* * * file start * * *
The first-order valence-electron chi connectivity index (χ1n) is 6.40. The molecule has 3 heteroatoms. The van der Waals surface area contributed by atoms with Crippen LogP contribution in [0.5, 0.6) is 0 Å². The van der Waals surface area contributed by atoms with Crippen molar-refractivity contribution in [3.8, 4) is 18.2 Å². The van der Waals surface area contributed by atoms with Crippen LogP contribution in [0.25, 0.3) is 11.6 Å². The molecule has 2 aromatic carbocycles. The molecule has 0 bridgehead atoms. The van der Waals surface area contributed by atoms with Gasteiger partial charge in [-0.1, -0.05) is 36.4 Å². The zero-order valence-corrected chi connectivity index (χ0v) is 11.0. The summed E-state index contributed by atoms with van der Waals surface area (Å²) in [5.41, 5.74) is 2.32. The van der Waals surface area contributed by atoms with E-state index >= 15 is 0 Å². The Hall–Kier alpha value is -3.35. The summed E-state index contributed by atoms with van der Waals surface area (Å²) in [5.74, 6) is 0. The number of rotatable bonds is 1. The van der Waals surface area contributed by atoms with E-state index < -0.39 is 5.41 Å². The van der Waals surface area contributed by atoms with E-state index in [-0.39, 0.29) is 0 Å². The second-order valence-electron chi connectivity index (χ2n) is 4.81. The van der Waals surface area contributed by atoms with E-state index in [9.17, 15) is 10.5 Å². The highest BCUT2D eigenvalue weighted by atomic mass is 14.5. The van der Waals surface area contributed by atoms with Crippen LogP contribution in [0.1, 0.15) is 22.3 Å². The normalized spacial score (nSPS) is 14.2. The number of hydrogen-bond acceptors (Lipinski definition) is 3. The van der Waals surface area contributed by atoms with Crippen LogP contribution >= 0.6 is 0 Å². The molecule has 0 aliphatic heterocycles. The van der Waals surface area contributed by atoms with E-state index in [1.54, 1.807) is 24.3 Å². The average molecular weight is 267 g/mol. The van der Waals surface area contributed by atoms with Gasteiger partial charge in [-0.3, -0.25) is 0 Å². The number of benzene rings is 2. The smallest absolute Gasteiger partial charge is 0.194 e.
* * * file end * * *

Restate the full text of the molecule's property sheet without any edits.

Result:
The first-order valence-electron chi connectivity index (χ1n) is 6.40. The molecule has 3 heteroatoms. The van der Waals surface area contributed by atoms with Crippen LogP contribution in [0.5, 0.6) is 0 Å². The van der Waals surface area contributed by atoms with Crippen molar-refractivity contribution in [3.8, 4) is 18.2 Å². The van der Waals surface area contributed by atoms with Crippen LogP contribution in [0.25, 0.3) is 11.6 Å². The molecule has 2 aromatic carbocycles. The molecule has 0 bridgehead atoms. The van der Waals surface area contributed by atoms with Gasteiger partial charge in [-0.1, -0.05) is 36.4 Å². The zero-order valence-corrected chi connectivity index (χ0v) is 11.0. The summed E-state index contributed by atoms with van der Waals surface area (Å²) in [5.41, 5.74) is 2.32. The van der Waals surface area contributed by atoms with E-state index >= 15 is 0 Å². The Hall–Kier alpha value is -3.35. The summed E-state index contributed by atoms with van der Waals surface area (Å²) in [5.74, 6) is 0. The number of rotatable bonds is 1. The van der Waals surface area contributed by atoms with E-state index < -0.39 is 5.41 Å². The van der Waals surface area contributed by atoms with E-state index in [-0.39, 0.29) is 0 Å². The second-order valence-electron chi connectivity index (χ2n) is 4.81. The van der Waals surface area contributed by atoms with E-state index in [9.17, 15) is 10.5 Å². The highest BCUT2D eigenvalue weighted by atomic mass is 14.5. The van der Waals surface area contributed by atoms with Crippen LogP contribution in [0.1, 0.15) is 22.3 Å². The normalized spacial score (nSPS) is 14.2. The number of hydrogen-bond acceptors (Lipinski definition) is 3. The van der Waals surface area contributed by atoms with Crippen LogP contribution >= 0.6 is 0 Å². The molecule has 0 aliphatic heterocycles. The van der Waals surface area contributed by atoms with E-state index in [1.54, 1.807) is 24.3 Å². The average molecular weight is 267 g/mol. The van der Waals surface area contributed by atoms with Gasteiger partial charge in [-0.3, -0.25) is 0 Å². The number of benzene rings is 2. The smallest absolute Gasteiger partial charge is 0.194 e.